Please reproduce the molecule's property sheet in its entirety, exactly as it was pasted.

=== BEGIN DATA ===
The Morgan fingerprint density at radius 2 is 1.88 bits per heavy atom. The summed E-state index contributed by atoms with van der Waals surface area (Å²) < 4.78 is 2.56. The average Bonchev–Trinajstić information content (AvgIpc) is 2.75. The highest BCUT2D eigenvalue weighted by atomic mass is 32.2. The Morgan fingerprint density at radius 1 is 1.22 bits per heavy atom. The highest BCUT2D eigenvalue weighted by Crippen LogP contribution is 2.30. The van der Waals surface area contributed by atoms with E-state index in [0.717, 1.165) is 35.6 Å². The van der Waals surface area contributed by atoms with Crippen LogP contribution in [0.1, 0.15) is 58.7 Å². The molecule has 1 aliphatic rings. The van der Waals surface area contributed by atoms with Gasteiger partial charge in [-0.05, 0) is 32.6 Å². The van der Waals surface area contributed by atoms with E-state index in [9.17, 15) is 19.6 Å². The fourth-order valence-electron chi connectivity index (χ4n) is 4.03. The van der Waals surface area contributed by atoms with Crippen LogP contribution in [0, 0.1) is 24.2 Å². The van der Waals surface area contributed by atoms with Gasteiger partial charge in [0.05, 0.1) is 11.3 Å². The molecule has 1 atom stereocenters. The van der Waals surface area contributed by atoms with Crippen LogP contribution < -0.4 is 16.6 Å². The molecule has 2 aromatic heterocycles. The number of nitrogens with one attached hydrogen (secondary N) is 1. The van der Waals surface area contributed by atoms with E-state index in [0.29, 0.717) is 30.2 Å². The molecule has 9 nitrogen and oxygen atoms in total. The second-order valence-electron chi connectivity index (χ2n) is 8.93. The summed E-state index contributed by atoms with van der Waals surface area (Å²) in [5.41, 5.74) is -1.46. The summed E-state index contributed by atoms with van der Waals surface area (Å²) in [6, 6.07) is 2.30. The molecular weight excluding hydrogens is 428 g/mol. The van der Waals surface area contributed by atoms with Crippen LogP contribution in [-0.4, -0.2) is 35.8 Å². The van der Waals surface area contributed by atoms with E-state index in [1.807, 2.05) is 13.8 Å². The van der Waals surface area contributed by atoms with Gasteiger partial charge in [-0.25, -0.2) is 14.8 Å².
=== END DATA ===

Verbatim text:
The Morgan fingerprint density at radius 2 is 1.88 bits per heavy atom. The summed E-state index contributed by atoms with van der Waals surface area (Å²) < 4.78 is 2.56. The average Bonchev–Trinajstić information content (AvgIpc) is 2.75. The highest BCUT2D eigenvalue weighted by atomic mass is 32.2. The Morgan fingerprint density at radius 1 is 1.22 bits per heavy atom. The highest BCUT2D eigenvalue weighted by Crippen LogP contribution is 2.30. The van der Waals surface area contributed by atoms with E-state index in [0.717, 1.165) is 35.6 Å². The van der Waals surface area contributed by atoms with Crippen LogP contribution in [0.1, 0.15) is 58.7 Å². The molecule has 1 aliphatic rings. The van der Waals surface area contributed by atoms with Gasteiger partial charge in [-0.05, 0) is 32.6 Å². The van der Waals surface area contributed by atoms with E-state index in [9.17, 15) is 19.6 Å². The fourth-order valence-electron chi connectivity index (χ4n) is 4.03. The van der Waals surface area contributed by atoms with Crippen LogP contribution in [0, 0.1) is 24.2 Å². The van der Waals surface area contributed by atoms with Gasteiger partial charge in [0.05, 0.1) is 11.3 Å². The molecule has 1 atom stereocenters. The van der Waals surface area contributed by atoms with Crippen LogP contribution < -0.4 is 16.6 Å². The molecule has 2 aromatic heterocycles. The number of nitrogens with one attached hydrogen (secondary N) is 1. The van der Waals surface area contributed by atoms with E-state index in [0.29, 0.717) is 30.2 Å². The molecule has 9 nitrogen and oxygen atoms in total. The second-order valence-electron chi connectivity index (χ2n) is 8.93. The summed E-state index contributed by atoms with van der Waals surface area (Å²) in [5.41, 5.74) is -1.46. The summed E-state index contributed by atoms with van der Waals surface area (Å²) in [6, 6.07) is 2.30. The molecular weight excluding hydrogens is 428 g/mol. The van der Waals surface area contributed by atoms with Crippen LogP contribution in [-0.4, -0.2) is 35.8 Å². The van der Waals surface area contributed by atoms with E-state index in [1.807, 2.05) is 13.8 Å². The van der Waals surface area contributed by atoms with Gasteiger partial charge in [-0.25, -0.2) is 14.8 Å².